Quarterback Josh Freeman, tackle Donald Penn and tight end Kellen Winslow were all recognized as being among the best at their positions in the NFC when the NFL announced its Pro Bowl teams on Tuesday. The three Buccaneer players were all chosen as alternates, which means they could potentially play in the game if others at their position become unavailable due to injuries or other reasons.
Last year, Tampa Bay had no representatives in the Pro Bowl for the first time since 1995, but that drought could end after one year if Freeman, Penn and/or Winslow eventually get the call. The Buccaneers have been one of the NFL's most improved teams in 2010, rebounding from a 3-13 season in 2009 to post a 9-6 mark through 16 weeks and remain in contention for the playoffs into the final weekend.
In particular, the Buccaneers have drawn attention for their improvements on offense. In just his second season, Freeman is clearly emerging as a long-term star, and his 23/6 TD/INT ratio is indicative of a maturity far beyond his 22 years. Penn signed a new, multi-year contract just before training camp this past summer and has more than lived up to the deal, gaining recognition as one of the best left tackles in the game. And Winslow, a former Pro Bowler with the Cleveland Browns, has simply continued his career-long production with one of the better seasons for a tight end in franchise annals.
All three Buccaneer alternates have a chance to add significantly to the team's Pro Bowl history.
The Buccaneers have had just one Pro Bowl season by a quarterback that they acquired through the draft, that one produced by Trent Dilfer in 1997. Brad Johnson (2002) and Jeff Garcia (2007) both represented Tampa Bay in the all-star game after arriving as free agents.
Tampa Bay has never had an offensive tackle, acquired by any means, make the Pro Bowl. It is the only position at which the Buccaneers are still looking for their first official all-star. Guard Davin Joseph (2008) is the only Tampa Bay offensive lineman to make the Pro Bowl over the past decade.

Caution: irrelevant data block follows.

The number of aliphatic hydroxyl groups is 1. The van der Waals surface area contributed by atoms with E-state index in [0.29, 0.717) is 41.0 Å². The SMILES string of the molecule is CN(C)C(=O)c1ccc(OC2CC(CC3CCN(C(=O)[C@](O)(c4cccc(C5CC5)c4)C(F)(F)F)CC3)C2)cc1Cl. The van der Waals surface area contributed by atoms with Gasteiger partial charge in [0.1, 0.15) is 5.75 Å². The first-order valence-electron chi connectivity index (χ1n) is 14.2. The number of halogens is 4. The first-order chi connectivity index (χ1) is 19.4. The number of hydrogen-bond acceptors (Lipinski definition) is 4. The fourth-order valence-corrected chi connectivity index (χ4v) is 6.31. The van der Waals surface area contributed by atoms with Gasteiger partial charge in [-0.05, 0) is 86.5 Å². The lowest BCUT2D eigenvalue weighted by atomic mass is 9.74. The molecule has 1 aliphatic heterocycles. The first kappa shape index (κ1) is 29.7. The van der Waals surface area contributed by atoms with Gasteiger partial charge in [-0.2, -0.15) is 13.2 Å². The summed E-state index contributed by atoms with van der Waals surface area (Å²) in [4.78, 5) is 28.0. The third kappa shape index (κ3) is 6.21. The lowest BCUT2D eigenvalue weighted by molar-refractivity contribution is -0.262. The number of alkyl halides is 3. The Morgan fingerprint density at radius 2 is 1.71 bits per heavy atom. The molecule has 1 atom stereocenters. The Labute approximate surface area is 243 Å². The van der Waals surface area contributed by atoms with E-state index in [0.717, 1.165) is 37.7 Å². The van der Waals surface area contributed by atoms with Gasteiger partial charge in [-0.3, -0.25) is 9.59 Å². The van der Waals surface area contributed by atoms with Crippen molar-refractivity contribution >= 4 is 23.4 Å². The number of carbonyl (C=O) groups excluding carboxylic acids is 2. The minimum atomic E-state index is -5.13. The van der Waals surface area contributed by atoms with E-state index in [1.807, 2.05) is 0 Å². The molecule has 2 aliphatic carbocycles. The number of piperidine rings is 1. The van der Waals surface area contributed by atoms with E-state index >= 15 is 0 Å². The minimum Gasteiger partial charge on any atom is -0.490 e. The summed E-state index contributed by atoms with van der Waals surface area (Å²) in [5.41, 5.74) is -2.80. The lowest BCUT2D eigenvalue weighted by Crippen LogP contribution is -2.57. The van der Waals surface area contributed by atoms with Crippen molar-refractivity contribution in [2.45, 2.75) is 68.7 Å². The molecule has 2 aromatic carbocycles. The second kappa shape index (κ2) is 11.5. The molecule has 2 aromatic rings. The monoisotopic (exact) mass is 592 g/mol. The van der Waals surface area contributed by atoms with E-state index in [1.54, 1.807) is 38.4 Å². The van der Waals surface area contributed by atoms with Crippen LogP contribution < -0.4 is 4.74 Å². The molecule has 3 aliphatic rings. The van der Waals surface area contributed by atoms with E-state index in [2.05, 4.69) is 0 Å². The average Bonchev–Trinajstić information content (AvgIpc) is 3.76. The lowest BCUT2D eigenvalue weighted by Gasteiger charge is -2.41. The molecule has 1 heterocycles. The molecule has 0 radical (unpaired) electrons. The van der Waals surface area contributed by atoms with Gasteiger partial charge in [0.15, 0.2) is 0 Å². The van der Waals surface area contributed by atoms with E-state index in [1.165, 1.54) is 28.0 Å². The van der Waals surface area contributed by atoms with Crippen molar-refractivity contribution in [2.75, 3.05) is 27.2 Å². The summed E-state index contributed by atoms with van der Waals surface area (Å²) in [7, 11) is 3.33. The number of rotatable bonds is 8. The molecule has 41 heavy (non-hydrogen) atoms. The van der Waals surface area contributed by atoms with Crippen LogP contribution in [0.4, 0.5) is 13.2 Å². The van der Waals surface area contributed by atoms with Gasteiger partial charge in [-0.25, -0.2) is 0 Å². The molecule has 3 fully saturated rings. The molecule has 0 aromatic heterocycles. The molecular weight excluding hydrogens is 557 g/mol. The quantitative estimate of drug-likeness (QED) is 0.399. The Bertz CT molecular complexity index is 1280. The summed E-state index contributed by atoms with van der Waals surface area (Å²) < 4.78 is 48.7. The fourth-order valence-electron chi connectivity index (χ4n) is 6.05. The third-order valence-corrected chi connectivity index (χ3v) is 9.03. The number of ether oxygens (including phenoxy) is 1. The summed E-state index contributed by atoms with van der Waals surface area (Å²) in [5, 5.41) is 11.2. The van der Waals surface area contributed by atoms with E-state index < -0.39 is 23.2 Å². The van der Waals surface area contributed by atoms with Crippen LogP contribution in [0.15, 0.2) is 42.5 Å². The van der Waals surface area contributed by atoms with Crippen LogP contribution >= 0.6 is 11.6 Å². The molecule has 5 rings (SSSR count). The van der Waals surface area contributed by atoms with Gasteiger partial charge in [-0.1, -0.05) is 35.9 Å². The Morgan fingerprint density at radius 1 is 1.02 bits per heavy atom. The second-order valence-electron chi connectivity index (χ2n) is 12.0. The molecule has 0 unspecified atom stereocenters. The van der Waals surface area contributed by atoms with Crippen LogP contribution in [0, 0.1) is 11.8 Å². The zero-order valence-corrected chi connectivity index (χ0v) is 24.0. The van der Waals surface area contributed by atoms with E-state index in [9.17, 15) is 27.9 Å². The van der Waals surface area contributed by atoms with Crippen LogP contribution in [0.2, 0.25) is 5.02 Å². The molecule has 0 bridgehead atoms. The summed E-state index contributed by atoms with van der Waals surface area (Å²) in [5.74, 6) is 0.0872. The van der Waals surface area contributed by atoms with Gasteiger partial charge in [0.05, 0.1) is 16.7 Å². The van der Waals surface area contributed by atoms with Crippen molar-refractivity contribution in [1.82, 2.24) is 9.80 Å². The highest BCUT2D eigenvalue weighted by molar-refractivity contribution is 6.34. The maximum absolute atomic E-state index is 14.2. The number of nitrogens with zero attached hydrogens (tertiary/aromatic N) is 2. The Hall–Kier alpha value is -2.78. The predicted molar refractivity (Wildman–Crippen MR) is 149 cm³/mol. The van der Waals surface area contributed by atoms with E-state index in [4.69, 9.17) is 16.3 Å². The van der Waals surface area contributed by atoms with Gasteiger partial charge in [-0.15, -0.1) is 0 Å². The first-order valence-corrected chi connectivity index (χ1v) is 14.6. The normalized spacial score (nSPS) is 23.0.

Jimmie Giles established a Pro Bowl presence early for the Buccaneers at tight end, making it four times from 1980-85. However, no other Buccaneer tight end has been named to the all-star game since Giles' last appearance.
Freeman has completed 270 of 448 passes (60.3%) this season for 3,196 yards, 23 touchdowns and just six interceptions. His passer rating of 93.6 ranks fourth in the NFC behind Philadelphia's Michael Vick, Green Bay's Aaron Rodgers and Dallas' Tony Romo, and Romo hasn't played since Week Six due to injury. Freeman has proved incredibly effective in the clutch, especially for such a young player, already leading his team to seven fourth-quarter comeback victories in just 24 career starts.
Penn has helped Freeman accumulate those accomplishments by providing outstanding blindside protection. Though he entered the league as an undrafted free agent with Minnesota in 2006 he has been the team's starter at one of the most crucial positions on the field since the fifth game of the 2007 campaign. Penn is the only member of the Bucs' offensive line that has started every game this season, and his steady presence has helped the team produce its best rushing attack in over a decade.
Winslow leads the Buccaneers with 63 receptions, the highest single-season total by any Buccaneer tight end other than his own 77-catch campaign in 2009, his first year with the team. He is second only to wide receiver Mike Williams on the team with 702 yards and five touchdowns. Winslow ranks fifth in the NFC among tight ends with his 63 grabs, just one behind Atlanta's Tony Gonzalez and four behind Detroit's Brandon Pettigrew. Only Dallas' Jason Witten and San Francisco's Vernon Davis have more touchdowns than Winslow among NFC tight ends.